I also need to take exception to Taylor's comment that a critic has "a right" to express an opinion. I have never believed this to be the case, and I would challenge the apology that this is "his (sic) job after all".

Throughout my long involvement in Melbourne's fringe theatre community, one of the single most significant outages to befall our collective endeavours was the chronic and despairing lack of quality criticsm, critique and review. Yes, each playwright has their inner circle of truth-sayers who tend the development of a script at readings, workshops, cafes and living rooms. Yes, each production has its cast, whose loyalty, passion and commitment to the writer's vision is an almost impossibly powerful force to be nurtured, understood and resolved for performance. Yes, the potent connectivity of each and every person in the room at the time, is the rare, honoured and hopelessly addictive experience we all seek as theatre-makers.

And then there are the reviews.

I recall Leonard Radic's review of Michael Gurr's "Desirelines" for the Melbourne International Festival of the Arts some years ago. Mr Radic wrote the, then as now, infamous line: "where sex for gay men is a slow motion encounter with death". Post-review, audiences (small though they were) were handed leaflets has they entered the theatre for subsequent performances, drawing attention to Mr Radic's appalling lack of judgement, not to mention the blatant truthlessness of his review and ultimately questioning the objectivity of his criticsm. Mr Radic's review was formed on the basis of a lie, and betrayed Mr Gurr's and the company's work in a shameful way.

There are people in this world with opinions, but there are also people in this world who are opinionated. Sadly, in the case of Mr Whitehead's review, it would seem that one is not differentiated from the other. Mr Whitehead has done not only the company, but chiefly himself and his masthead a significant dishonour, by offering a lazy, subjective and critically flawed opinion masquerading as critical review but which, ultimately, fails his readers in ways that the work he has reviewed could not. Regardless of how "good" or "bad" it is, it is what it was created to be, and a reviewer has absolutely no right or justification to offer opinion concerned with what it it "should" have been.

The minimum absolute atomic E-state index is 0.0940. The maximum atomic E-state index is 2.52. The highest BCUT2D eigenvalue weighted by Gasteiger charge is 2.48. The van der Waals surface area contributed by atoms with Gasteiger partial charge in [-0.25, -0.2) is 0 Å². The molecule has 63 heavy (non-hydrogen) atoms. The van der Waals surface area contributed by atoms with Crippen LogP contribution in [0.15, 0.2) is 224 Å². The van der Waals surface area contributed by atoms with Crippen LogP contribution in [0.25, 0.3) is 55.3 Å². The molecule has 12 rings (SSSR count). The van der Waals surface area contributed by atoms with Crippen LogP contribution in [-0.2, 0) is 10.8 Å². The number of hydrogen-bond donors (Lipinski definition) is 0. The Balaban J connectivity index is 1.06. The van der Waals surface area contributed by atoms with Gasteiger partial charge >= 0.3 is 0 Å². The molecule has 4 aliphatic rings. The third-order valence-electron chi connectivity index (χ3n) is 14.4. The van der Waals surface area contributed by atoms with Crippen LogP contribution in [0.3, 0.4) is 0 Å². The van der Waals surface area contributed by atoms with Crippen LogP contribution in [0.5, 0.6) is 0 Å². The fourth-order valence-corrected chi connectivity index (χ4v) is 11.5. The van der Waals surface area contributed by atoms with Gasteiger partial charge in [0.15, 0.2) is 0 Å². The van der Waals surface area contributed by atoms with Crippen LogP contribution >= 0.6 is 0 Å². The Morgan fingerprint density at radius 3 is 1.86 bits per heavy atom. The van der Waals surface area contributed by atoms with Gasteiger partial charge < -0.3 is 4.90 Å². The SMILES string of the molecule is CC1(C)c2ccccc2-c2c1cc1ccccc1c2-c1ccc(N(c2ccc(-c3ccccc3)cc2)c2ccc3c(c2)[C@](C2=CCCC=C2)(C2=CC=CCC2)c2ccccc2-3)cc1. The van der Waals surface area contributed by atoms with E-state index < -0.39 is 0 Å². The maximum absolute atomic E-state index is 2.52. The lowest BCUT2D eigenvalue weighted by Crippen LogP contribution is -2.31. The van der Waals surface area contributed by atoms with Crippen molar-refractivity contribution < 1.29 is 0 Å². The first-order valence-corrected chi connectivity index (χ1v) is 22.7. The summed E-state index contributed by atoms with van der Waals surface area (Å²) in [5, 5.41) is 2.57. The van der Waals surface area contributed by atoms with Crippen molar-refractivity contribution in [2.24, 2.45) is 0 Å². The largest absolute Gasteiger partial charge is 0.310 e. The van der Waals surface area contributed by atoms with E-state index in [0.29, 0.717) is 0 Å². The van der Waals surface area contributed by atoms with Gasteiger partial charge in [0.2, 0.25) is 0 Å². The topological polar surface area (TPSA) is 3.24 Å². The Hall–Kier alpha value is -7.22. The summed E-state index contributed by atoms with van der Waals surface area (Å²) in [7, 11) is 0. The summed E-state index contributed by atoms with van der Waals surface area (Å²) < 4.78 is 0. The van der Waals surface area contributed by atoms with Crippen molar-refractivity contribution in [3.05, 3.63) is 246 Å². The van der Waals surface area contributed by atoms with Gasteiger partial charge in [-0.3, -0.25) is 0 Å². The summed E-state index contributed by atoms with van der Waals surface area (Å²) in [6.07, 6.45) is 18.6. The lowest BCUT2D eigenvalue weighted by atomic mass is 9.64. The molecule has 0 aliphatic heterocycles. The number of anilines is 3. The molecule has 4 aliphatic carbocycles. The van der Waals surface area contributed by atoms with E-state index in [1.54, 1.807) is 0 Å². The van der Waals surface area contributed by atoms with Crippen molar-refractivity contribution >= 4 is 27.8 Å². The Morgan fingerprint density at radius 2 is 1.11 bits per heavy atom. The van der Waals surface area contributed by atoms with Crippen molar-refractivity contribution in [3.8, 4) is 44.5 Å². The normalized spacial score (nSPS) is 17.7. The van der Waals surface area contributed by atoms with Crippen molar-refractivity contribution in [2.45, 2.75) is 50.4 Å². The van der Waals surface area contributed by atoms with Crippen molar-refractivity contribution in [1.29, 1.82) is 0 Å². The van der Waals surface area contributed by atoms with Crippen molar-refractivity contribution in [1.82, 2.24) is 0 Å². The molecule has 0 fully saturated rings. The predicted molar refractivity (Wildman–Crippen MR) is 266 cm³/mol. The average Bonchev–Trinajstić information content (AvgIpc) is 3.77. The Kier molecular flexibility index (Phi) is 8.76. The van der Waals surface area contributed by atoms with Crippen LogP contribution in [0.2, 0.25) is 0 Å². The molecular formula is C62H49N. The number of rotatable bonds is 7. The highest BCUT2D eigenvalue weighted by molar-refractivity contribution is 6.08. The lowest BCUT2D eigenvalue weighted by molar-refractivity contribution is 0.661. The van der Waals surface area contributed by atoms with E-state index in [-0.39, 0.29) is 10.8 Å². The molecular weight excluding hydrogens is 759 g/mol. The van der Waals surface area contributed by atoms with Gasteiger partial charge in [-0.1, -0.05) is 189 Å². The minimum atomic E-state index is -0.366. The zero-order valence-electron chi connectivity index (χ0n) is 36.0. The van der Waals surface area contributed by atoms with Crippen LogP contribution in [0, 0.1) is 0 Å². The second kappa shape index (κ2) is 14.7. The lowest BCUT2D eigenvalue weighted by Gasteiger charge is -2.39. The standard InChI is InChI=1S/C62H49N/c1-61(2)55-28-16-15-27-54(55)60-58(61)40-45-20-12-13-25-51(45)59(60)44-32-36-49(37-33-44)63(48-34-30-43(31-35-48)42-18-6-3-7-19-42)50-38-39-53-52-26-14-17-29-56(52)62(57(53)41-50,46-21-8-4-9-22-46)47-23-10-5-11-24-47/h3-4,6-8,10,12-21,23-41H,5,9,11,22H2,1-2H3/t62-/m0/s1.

Alison Croggon said...

Hi Geoffrey

Thanks for that most trenchant post! I had no idea about that particular piece of Radicalism...sheesh. All the same, I don't think it's a crrritic's place to be "objective" (as Len always claimed he was, although of course it was, like all "objectivity" in matters of discrimination, merely a mask for an ideology that sought to preserve certain status quos).

For my part, as I say fairly often, I think opinion is the least of it, and the least interesting part of it. I read a marvellous quote somewhere concerning this but of course can't remember where: it was to the effect that in responding to a work of art, one should attempt to transcend one's "opinion", or one's narrow preferences, and to see what a work is first, before rushing to judgement. Which is to say, it is perfectly possible to admire a work without liking it, and certainly possible to attempt to understand something about it even if you hate it.

Alison Croggon said...

From Kevin Summers

As the director of David Blackman's "The Revisionist", I have been reticent to contribute to the public debate over Cameron Woodhead's review. As the season nears completion, I think it proper to write a few words. Let me preface my remarks by stating that I have no problem with his right, indeed his responsibility, to judge a play. He must write of what he sees, hears and feels. He must not, however, shut down his faculties because the piece does not serve his own view of the world.

He wished to see a particular treatment of the Demidenko affair and not seeing it, he felt more than a little miffed. Evidently, it should have concerned itself with matters of literary judgement, business ethics and plagiarism. Well, these are important issues and they have been thoroughly aired in half a dozen books, scores of commentaries and a recent play (Mrs Petrov's Shoe) but the play is elsewhere - mainly inside her head. Blackman's leaps of imagination and the relentless energy of the play were what attracted me when I read an early draft six years ago.

In turning his back on this Cameron has initiated some nasty flow-on affects. He accuses me of allowing some cast members to "horrendously overact" as "mad Nazis". They do not and they are not. They are increasingly out of control demons of her fevered writer's mind. She recognises their evil and ... she does not blink. She writes away, with all its awful consequences.

I'm proud of the David Blackman's play and the wonderful, committed performers. I hoped for bigger houses but it's hard to attract a house after such a negative critique. Our peers and the public have been most appreciative which suggests the Cameron Woodhead is like the man who emerges from a butcher's shop complaining of the quality of the bread rolls.

Geoffrey Williams said...

I can't help wondering whether Mr Woodhead might have a Demidenko play of his own in mind. Might I be so bold as to suggest a working title: "The Post-Revisionist"?

Alison Croggon said...

Or "The Revisionist Post"?